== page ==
Hugh Lofting

Ian W. Riddell iwriddell at
Thu Feb 6 13:53:49 EST 2003

>On Thu, 6 Feb 2003 15:05:59 +0000 (GMT), Tanaqui wrote:
>>Why has everyone so far written about Doolittle? It's Dolittle.
>>The first book is available online at
>>I haven't seen any of the controversial novels in etext, nor have I actually
>>seen the editions where e.g. the Doctor's preferred word for black Africans
>>is altered, and his turning Bumpo (temporarily) white in order to escape from
>>these ignorant savages is excised. I own an original version of that one. I
>>am very strongly against altering books to fit later sensibilities.
>Tanaqui!! Where have you been!
>I TOTALLY agree with you about altering books for modern readers.  For one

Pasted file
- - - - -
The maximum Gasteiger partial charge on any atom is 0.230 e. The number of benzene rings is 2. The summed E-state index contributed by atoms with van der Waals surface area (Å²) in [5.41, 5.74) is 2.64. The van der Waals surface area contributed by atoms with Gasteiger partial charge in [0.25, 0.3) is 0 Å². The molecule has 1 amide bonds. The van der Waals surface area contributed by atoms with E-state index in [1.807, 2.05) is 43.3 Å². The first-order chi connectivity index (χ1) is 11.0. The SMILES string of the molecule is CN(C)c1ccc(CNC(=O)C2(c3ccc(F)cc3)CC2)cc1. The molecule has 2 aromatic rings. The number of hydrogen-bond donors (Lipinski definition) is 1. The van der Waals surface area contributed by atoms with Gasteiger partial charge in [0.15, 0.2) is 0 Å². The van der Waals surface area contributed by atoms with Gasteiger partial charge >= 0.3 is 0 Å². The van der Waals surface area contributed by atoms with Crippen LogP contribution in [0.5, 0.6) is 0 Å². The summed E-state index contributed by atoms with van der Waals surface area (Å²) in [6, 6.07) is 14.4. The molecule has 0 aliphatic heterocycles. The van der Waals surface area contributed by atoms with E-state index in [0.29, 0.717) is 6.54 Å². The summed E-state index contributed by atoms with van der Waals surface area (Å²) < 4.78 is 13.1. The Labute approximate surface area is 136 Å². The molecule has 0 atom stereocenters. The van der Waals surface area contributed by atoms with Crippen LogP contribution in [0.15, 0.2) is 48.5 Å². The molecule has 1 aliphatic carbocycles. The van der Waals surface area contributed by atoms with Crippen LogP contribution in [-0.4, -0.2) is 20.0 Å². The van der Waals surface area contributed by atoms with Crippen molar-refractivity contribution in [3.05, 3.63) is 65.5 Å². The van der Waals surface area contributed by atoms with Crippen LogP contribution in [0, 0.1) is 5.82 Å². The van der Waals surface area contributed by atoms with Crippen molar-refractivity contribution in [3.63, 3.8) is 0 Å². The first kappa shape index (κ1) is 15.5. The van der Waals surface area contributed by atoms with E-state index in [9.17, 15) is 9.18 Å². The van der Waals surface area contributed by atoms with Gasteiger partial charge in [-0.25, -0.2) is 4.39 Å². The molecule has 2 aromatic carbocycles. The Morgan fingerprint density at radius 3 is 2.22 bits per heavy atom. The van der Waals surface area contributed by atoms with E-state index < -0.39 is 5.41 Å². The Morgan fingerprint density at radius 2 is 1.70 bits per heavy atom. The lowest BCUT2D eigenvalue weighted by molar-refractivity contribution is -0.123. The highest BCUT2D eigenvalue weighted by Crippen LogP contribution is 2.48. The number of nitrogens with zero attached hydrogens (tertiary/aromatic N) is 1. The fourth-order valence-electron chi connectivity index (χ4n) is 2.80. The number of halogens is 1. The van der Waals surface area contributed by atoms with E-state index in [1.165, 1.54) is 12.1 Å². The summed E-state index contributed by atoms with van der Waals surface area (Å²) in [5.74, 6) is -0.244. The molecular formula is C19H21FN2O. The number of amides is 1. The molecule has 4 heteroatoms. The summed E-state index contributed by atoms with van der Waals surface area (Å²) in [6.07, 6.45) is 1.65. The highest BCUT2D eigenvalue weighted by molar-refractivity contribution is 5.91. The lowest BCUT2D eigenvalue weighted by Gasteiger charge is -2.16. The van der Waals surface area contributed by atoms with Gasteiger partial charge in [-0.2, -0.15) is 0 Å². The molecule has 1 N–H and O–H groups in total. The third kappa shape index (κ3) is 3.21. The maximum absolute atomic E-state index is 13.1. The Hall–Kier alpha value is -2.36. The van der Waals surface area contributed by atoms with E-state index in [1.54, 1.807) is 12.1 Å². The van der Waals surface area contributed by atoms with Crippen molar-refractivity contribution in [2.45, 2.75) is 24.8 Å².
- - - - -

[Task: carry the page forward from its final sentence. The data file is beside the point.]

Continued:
>thing, the originals reveal a lot about the sensibilities of that day that
>are valuable parts of the historical record.  And if we readers can't tell
>the difference between modern racism and entrenched historical social mores,
>well, shame on us.  I've been buying reprints of the original Nancy Drew
>books for that reason.  (Not many of them.  They're expensive.  But the
>prefaces are worth it.)
>Melissa Proffitt

Except that those "entrenched historical social mores" ARE racist and 
evidence of the racism of the authors.

I'm not advocating changing the writings, mind you, just not willing 
to gloss it over with "they didn't know any better, poor souls." We 
need to acknowledge those attitudes for what they are. That doesn't 
mean that this has to take away from our enjoyment of the stories.

Maybe I'm saying the same thing you are. Not sure.


Fairy tales are not true--fairy tales are important, and they are not 
true, they are more than true. Not because they tell us that dragons 
exist, but because they tell us that dragons can be defeated.
G.K. Chesterton

Ian W. Riddell
iwriddell at
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